We may consider interim bail for Kejriwal due to polls, Supreme Court tells Enforcement Directorate

‘We are at a time when liberty particularly matters, though it matters all the time,’ says senior advocate A.M. Singhvi, appearing for the Delhi Chief Minister

May 03, 2024 04:27 pm | Updated 08:34 pm IST

A Supreme Court Bench said it is inclined to consider interim bail for Delhi Chief Minister and AAP leader Arvind Kejriwal citing the upcoming Lok Sabha elections.

A Supreme Court Bench said it is inclined to consider interim bail for Delhi Chief Minister and AAP leader Arvind Kejriwal citing the upcoming Lok Sabha elections. | Photo Credit: Sushil Kumar Verma

The Supreme Court forewarned the Enforcement Directorate (ED) on Friday that it may “consider” granting interim bail to Delhi Chief Minister Arvind Kejriwal in the excise policy case due to the ongoing Lok Sabha election.

“Let me make it clear, we may consider interim bail because of elections,” Justice Sanjiv Khanna informed Additional Solicitor General S.V. Raju, appearing for the ED.

Justice Khanna, heading a two-judge Bench comprising Justice Dipankar Datta, pointedly asked the ED when the polling phase in Delhi was scheduled.

Senior advocate A.M. Singhvi, for Mr. Kejriwal, said the polling was in the sixth phase on May 25. Campaigning would cease on May 23.

The judge said the court was openly communicating the possibility of interim bail for Mr. Kejriwal, who was arrested on March 21, barely days after the Model Code of Conduct for the general election was declared on March 16. He is currently on his fifth stretch of remand till May 7.

Arvind Kejriwal arrest LIVE updates

March 16 was the last of the nine times the ED had summoned him for questioning at its offices. The ED team had swooped down on the Chief Minister’s residence on March 21, hours after the Delhi High Court refused to grant him protection from arrest. They had questioned him for several hours, culminating in his arrest and remand.

The court asked the ED to address arguments on whether Mr. Kejriwal could sign files. He is the first sitting Chief Minister to be arrested, and continues to hold that office.

The judge cautioned both Mr. Raju and Mr. Singhvi not to “assume anything” on the question of interim bail. Justice Khanna said the court did not want to catch the ED by surprise on the next day of hearing scheduled on May 7.

“We may or may not grant interim bail because of the elections. Do not assume anything. Do not read anything into it. We are not saying anything either way,” Justice Khanna said.

The hearing saw Mr. Singhvi wind up his submissions with “we are at a time when liberty particularly matters, though it matters all the time”.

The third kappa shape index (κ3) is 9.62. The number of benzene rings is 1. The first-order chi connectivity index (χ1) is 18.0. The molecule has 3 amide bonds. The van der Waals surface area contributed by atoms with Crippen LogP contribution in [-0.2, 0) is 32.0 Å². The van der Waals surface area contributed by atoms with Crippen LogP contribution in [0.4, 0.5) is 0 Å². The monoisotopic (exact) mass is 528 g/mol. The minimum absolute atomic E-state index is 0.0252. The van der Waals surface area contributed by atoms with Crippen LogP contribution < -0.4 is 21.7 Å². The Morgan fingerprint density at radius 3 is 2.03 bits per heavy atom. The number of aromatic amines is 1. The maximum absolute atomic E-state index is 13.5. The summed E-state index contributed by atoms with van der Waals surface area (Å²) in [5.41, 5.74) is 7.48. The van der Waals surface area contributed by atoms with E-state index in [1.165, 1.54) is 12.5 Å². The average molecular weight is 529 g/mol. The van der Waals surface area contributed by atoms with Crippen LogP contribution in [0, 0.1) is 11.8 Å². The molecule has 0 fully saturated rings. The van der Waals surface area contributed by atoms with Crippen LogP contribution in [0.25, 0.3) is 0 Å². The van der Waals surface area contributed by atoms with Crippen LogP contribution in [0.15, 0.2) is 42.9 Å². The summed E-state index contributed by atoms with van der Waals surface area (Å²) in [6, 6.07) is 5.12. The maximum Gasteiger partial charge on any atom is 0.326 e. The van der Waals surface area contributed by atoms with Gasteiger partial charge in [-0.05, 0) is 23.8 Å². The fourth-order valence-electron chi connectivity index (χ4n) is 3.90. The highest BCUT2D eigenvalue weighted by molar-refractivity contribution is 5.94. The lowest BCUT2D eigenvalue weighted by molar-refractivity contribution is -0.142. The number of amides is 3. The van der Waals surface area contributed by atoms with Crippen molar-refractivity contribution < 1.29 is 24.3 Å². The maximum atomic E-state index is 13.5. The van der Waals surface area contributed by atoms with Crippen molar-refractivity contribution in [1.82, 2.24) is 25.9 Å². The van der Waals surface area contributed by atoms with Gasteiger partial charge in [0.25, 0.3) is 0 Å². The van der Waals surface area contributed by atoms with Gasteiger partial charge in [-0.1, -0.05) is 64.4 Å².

In the previous hearing, the court had questioned the timing of Mr. Kejriwal’s arrest — almost two years after an FIR was registered in the case.

The court had made it clear that “life and liberty were important”.

Mr. Kejriwal had submitted that his arrest was an attempt by the BJP, using the ED as its “tool”, to prevent him from campaigning for the Aam Aadmi Party during the election. The Chief Minister said his arrest was a ploy to crush opposition to the ruling party at the Centre and ride roughshod over the principles of free and fair polls.

The ED had countered that “criminal” politicians cannot get immunity from arrest.

During the hearing, Justice Khanna observed there was no CBI prosecution yet against Mr. Kejriwal. Mr. Raju replied the investigation was on. Mr. Kejriwal had contended that his name did not figure in the First Information Report, the Enforcement Case Information Report, the prosecution complaints, the statements of the star witnesses or in the CBI chargesheets in the case. There was no new material collected against him over the span of two years since August 2022, when the FIR was filed.

The court questioned whether the ED had objectively weighed the “entire material”, both in favour of and against Mr. Kejriwal, before coming to the conclusion that there were reasons to believe him guilty of the offences under the Prevention of Money Laundering Act (PMLA). Mr. Raju told the court that the Central agency had material against him.

The court said arrest under Section 19 of the PMLA required enhanced thresholds, including material proof pointing to nothing less than guilt of the person the ED intended to arrest.

Justice Khanna said it should not be that the investigating officer (IO) had only considered material against Mr. Kejriwal and pushed away other material supporting his non-involvement. Mr. Singhvi had argued that several statements by co-accused-turned-star witnesses did not feature the Chief Minister.

Mr. Raju said the IO could ignore “irrelevant” material. He said it was for the probe agency to decide what should be considered as material proof in a case.

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